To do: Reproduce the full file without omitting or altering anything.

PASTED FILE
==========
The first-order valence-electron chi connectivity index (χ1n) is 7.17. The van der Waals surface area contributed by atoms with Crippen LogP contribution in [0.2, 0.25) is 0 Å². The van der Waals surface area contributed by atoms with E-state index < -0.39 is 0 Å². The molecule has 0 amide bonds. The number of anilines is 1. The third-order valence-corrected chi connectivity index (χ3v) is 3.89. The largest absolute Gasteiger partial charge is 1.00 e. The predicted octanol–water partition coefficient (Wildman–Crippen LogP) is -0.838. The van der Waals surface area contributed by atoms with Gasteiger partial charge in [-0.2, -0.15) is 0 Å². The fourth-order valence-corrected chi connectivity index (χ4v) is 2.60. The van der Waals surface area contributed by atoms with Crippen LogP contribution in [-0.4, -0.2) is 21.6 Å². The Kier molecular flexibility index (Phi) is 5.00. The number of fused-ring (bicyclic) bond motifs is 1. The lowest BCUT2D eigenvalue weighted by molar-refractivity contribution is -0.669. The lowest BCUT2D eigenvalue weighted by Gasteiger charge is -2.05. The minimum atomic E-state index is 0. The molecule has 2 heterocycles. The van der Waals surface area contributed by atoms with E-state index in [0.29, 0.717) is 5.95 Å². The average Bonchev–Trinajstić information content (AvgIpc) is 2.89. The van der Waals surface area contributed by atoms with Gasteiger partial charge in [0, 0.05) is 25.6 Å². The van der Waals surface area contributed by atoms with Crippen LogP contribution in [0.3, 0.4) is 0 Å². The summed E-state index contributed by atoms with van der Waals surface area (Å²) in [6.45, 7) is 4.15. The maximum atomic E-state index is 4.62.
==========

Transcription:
The first-order valence-electron chi connectivity index (χ1n) is 7.17. The van der Waals surface area contributed by atoms with Crippen LogP contribution in [0.2, 0.25) is 0 Å². The van der Waals surface area contributed by atoms with E-state index < -0.39 is 0 Å². The molecule has 0 amide bonds. The number of anilines is 1. The third-order valence-corrected chi connectivity index (χ3v) is 3.89. The largest absolute Gasteiger partial charge is 1.00 e. The predicted octanol–water partition coefficient (Wildman–Crippen LogP) is -0.838. The van der Waals surface area contributed by atoms with Gasteiger partial charge in [-0.2, -0.15) is 0 Å². The fourth-order valence-corrected chi connectivity index (χ4v) is 2.60. The van der Waals surface area contributed by atoms with Crippen LogP contribution in [-0.4, -0.2) is 21.6 Å². The Kier molecular flexibility index (Phi) is 5.00. The number of fused-ring (bicyclic) bond motifs is 1. The lowest BCUT2D eigenvalue weighted by molar-refractivity contribution is -0.669. The lowest BCUT2D eigenvalue weighted by Gasteiger charge is -2.05. The minimum atomic E-state index is 0. The molecule has 2 heterocycles. The van der Waals surface area contributed by atoms with E-state index in [0.29, 0.717) is 5.95 Å². The average Bonchev–Trinajstić information content (AvgIpc) is 2.89. The van der Waals surface area contributed by atoms with Gasteiger partial charge in [0, 0.05) is 25.6 Å². The van der Waals surface area contributed by atoms with Crippen LogP contribution in [0.3, 0.4) is 0 Å². The summed E-state index contributed by atoms with van der Waals surface area (Å²) in [6.45, 7) is 4.15. The maximum atomic E-state index is 4.62.